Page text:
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A Pioneer of Outboard Fishing Machines
Ocean Master’s Mark Hauptner has been tweaking boats since he was a teen, when he began racing small outboards with his father. The 60-year-old president of Ocean Master, of Riviera Beach, Fla., builder of Ocean Master powerboats, was an innovator on the race course and his resume shows it. He set 14 world records, held six national titles in 25 years of racing, and is a member of the American Power Boat Association’s Hall of Champions.
31 Ocean Master
Tinkering With Boats Since He Was 11 Years Old
A native of City Island, N.Y, Hauptner grew up around the family’s boatyard and machine shop. Every summer his dad would give him a small boat – one of the yard’s abandoned derelicts – and let him fix it up and mess about in it on Long Island Sound.
“He built me my first raceboat,” Hauptner says, “I was 11 years old.” The precocious tinkerer entered his first race at 14, going to an amateur career racing 14- to 16-foot outboard performance boats.
“All I was interested in was boats,” he says. “air flow and water flow. Aerodynamics and hydrodynamics. That just fascinated me.” And speed. That fascinated him, too. He liked to go fast.
While still a teen, he devised a contraption to deliver better trim without tabs because tabs were prohibited in the class he was racing in then. He built a movable console, seat and steering assembly, which he could hand-crank forward and back on greased plywood strips for better weight distribution at different speeds.
The early record-setting days
Hauptner introduced the windshield to his sport class. Most racers thought a windshield would only slow the boat down. His improved the boat’s aerodynamics and added 1 1/2 mph to its speed. He developed a manually operated trim tab, or racing plate. That picked up another 1-1/2 mph. He designed an engine cowling that – coupled with the windshield - reduced wind resistance. He also put a step in the hull to lift the boat out of the water, and he was fanatical about tuning his props. “I put in a lot of time after work,” he says. “I was very, very serious about winning.” The innovations helped him stay at the top in the lake-and-river Sport E, Family G and Sport G classes.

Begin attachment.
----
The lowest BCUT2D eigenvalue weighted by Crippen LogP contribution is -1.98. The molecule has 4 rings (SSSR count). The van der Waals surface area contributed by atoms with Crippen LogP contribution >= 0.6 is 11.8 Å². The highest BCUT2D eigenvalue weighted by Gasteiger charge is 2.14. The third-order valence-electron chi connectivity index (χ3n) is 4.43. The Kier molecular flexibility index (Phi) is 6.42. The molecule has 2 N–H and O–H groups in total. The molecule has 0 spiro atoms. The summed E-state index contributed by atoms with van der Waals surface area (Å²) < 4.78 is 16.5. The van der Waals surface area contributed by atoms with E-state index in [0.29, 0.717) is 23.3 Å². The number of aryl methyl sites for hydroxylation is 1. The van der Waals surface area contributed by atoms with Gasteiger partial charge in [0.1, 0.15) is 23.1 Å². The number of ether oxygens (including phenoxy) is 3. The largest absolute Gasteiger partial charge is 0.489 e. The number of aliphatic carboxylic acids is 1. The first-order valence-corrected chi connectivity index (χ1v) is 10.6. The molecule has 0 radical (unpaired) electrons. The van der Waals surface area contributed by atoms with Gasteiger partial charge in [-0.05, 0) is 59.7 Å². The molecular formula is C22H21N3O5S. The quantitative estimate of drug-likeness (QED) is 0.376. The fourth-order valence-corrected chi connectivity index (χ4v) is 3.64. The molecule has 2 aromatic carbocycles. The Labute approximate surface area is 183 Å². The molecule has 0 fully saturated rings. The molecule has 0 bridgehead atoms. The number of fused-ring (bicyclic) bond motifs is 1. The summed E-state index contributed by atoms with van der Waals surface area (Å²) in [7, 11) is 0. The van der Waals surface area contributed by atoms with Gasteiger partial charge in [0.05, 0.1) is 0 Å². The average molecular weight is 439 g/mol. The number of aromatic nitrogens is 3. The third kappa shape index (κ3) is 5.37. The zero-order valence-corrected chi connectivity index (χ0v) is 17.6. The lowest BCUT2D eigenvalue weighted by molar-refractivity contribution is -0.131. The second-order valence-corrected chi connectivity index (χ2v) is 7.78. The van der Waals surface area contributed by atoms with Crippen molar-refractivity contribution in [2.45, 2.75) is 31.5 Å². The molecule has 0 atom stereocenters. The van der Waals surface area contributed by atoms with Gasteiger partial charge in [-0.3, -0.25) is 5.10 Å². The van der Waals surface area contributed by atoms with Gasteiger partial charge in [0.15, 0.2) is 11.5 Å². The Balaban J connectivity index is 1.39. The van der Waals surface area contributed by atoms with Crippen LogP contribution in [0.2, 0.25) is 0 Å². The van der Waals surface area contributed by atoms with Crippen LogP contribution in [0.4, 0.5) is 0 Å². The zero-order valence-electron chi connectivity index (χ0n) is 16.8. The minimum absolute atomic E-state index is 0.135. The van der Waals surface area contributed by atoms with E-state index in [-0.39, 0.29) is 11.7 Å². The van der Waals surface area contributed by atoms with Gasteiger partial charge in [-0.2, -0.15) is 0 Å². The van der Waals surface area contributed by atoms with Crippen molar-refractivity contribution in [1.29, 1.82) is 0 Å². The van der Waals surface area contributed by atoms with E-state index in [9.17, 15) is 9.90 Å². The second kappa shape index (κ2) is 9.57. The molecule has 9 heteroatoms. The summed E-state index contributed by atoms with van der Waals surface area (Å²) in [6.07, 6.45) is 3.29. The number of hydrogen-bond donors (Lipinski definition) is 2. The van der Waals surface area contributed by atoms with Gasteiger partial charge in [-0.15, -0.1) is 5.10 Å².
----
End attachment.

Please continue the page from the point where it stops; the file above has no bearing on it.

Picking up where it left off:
“We had a lot of fun,” he says, “we didn’t race for money. We had no sponsors. It was whatever you could come up with that was more ingenious than what the next guy had. You had to stay in the rules, but there was plenty of leeway to use your head. That’s what I liked.”
The first Ocean Master 31 back in 1974
A Design First
Hauptner started building boats in 1974, and true to form his Ocean Masters were a departure from the mainstream. The Ocean Master 31 – his first design, still in production today – was the first big outboard powered center console. A Mercury engine dealer then, Hauptner says a customer of his wanted a big, open outboard-powered center console that would safely allow him to cruise the islands. The biggest outboard-powered boat he could find for the man was a 23-foot Seacraft, so he decided to build it himself. He bought the molds for a 31-foot inboard and modified the hull to carry a pair of 175 hp outboards. A little over 10 feet wide with enough open deck to land a plane on, the Ocean Master 31 was doing 50 miles per hour with outboards at a time when most inboards that size were chugging along in the 20s. The outboards were more economical than inboards, and the boat could carry an enormous load of fuel.